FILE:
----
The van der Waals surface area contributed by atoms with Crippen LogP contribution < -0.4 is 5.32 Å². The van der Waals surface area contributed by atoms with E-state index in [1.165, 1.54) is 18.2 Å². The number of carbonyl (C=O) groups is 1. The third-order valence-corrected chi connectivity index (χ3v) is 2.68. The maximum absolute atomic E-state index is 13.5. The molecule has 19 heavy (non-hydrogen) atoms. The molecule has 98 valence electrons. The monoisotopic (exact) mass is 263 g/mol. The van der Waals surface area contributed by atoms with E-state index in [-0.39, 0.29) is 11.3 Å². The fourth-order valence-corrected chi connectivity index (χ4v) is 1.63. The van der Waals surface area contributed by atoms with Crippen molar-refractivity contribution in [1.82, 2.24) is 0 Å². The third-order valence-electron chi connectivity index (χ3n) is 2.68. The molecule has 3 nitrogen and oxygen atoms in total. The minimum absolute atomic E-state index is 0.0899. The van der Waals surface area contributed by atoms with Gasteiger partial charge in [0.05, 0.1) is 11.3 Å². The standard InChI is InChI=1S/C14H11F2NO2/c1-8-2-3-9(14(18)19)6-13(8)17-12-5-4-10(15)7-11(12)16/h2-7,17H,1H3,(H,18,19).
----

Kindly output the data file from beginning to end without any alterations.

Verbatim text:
The van der Waals surface area contributed by atoms with Crippen LogP contribution < -0.4 is 5.32 Å². The van der Waals surface area contributed by atoms with E-state index in [1.165, 1.54) is 18.2 Å². The number of carbonyl (C=O) groups is 1. The third-order valence-corrected chi connectivity index (χ3v) is 2.68. The maximum absolute atomic E-state index is 13.5. The molecule has 19 heavy (non-hydrogen) atoms. The molecule has 98 valence electrons. The monoisotopic (exact) mass is 263 g/mol. The van der Waals surface area contributed by atoms with E-state index in [-0.39, 0.29) is 11.3 Å². The fourth-order valence-corrected chi connectivity index (χ4v) is 1.63. The van der Waals surface area contributed by atoms with Crippen molar-refractivity contribution in [1.82, 2.24) is 0 Å². The third-order valence-electron chi connectivity index (χ3n) is 2.68. The molecule has 3 nitrogen and oxygen atoms in total. The minimum absolute atomic E-state index is 0.0899. The van der Waals surface area contributed by atoms with Gasteiger partial charge in [0.05, 0.1) is 11.3 Å². The standard InChI is InChI=1S/C14H11F2NO2/c1-8-2-3-9(14(18)19)6-13(8)17-12-5-4-10(15)7-11(12)16/h2-7,17H,1H3,(H,18,19).